4 Inspired Cleaners to Make at Home for Pennies

Save money and avoid harmful chemicals by making your own cleaners at home. Instead of paying full price for surface wipes, hand sanitizer, laundry soap, and even toilet bowl cleaner, look to the tried-and-true know-how in The Country Almanac of Housekeeping Techniques that Save You Money and polish your home for pennies.

Make Your Own All-Purpose Surface Wipes

country almanac of housekeeping techniques save money DIY cloth wipes

The ease of commercial cleaning wipes is hard to beat—but the price of disposable wipes designed to swipe away kitchen and bath grime can really clean out your wallet. Considering how many of these wipes you might use in a week, you can save money and the environment by making your own nontoxic, reusable wipes that do the same job. You’ll reduce waste and ensure that the solutions that touch your home’s surfaces are safe. (Doesn’t it make sense to use edible substances on surfaces you use for eating and cooking?)

Once you get in the habit of making your own cleansing wipes, the process will take you less time (while using no fuel) than hauling to the store to buy more cleaning wipes.

Cost savings: up to $10/month on wipes; or up to $120 per year, depending on frequency of use

Benefits: Clean surfaces with all-natural solutions and reduce waste with reusable cloths.


  • Container (plastic container with a “pop” lid; or reuse a cleaning wipes container)
  • A package (or more) of reusable cloth wipes
  • Distilled white vinegar
  • Water

How to Make Surface Wipes

  1. Mix the cleaning solution. You can adapt this recipe to make cleansers for various purposes (such as glass cleaner). This mixture is an all-purpose surface cleanser using a 1:2 mix of vinegar and water.
  2. Prepare the cloths. Fold and soak the reusable cloths in the vinegar-water mixture.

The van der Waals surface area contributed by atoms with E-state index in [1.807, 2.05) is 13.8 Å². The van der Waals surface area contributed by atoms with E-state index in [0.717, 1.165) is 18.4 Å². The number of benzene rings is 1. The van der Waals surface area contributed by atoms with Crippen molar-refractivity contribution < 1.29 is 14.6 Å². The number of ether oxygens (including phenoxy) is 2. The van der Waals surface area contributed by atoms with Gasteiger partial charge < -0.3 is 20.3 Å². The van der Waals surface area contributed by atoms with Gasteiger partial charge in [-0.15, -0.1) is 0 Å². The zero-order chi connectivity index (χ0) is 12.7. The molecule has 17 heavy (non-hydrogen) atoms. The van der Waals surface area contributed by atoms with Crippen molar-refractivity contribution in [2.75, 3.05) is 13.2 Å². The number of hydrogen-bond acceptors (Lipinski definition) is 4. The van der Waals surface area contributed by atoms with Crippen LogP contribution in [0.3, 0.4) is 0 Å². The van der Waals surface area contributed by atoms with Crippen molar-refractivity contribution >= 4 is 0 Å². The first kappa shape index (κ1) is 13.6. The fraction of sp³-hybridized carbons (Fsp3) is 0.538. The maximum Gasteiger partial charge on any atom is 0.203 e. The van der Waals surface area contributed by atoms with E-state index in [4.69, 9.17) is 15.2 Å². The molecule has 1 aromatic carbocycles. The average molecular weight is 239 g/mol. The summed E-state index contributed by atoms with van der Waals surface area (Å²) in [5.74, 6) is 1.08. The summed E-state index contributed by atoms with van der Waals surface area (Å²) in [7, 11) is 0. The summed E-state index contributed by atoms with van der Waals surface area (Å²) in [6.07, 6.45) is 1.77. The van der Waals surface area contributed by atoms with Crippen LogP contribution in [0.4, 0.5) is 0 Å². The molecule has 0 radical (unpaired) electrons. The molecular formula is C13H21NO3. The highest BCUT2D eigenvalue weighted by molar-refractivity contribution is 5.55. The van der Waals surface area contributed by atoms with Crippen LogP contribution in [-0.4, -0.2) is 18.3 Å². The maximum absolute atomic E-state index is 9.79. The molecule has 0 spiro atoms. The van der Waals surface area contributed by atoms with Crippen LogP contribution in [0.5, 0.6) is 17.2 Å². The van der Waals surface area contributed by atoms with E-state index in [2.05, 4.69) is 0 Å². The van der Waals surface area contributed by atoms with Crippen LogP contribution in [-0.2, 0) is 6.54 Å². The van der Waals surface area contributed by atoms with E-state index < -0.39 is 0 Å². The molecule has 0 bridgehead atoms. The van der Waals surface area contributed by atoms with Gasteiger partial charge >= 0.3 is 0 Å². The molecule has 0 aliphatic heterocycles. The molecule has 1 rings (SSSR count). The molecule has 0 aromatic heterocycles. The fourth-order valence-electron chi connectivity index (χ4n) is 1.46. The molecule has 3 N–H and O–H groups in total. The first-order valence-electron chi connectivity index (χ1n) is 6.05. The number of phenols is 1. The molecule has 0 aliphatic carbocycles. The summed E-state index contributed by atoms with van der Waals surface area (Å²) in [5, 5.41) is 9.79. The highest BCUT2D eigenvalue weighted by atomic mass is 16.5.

3. Package the wipes. Keep the wipes moist by placing them in a container. A plastic (BPA-free) container with a pop-out top provides easy access. Or simply use a saved container from the disposable wipes that you no longer have to buy now that you can make your own!


Make Your Own Hand Sanitizer

country almanac of housekeeping techniques save money DIY hand sanitizer

Pocket-size gel hand sanitizers are handy for on-the-go “cleanup,” but these formulas are drying, costly, and contain 60 to 90 percent alcohol. Why rub a formula on your hands that is potentially toxic before you eat? The risk elevates for mothers who carry sanitizers to clean children’s hands. The good news: you can make your own safe, affordable hand sanitizer.

Witch hazel, tea tree oil, and peppermint have antiseptic and astringent properties. They’re great germ killers. Aloe vera will prevent the skin from drying out—a welcome alternative to commercial sanitizers that leave hands parched.

Note: Even use of this all-natural solution should be limited to a few times daily for those with sensitive skin.

Cost savings: You’ll spend about equal, but win by making a healthy alternative to drying commercial sanitizers.

Benefits: This moisturizing hand-sanitizer contains no alcohol like off-the-shelf varieties.


  • 1 cup (235 ml) pure aloe vera gel
  • 1 to 2 teaspoons (15 to 28 ml) witch hazel
  • 3 to 4 drops tea tree essential oil
  • 3 to 4 drops peppermint essential oil

How to Make Hand Sanitizer

  1. Stir together ingredients. Measure the ingredients and stir together in a mixing bowl.
  2. Adjust aloe vera content. To thicken the solution, add more aloe vera gel one teaspoon at a time.
  3. Package the product. Travel-size toiletry bottles are ideal for toting this hand sanitizer. Save and clean empty bottles for reuse if you don’t want to invest in empty new ones (available at most drugstores).


Make Your Own Laundry Soap

country almanac of housekeeping techniques save money DIY laundry detergent soap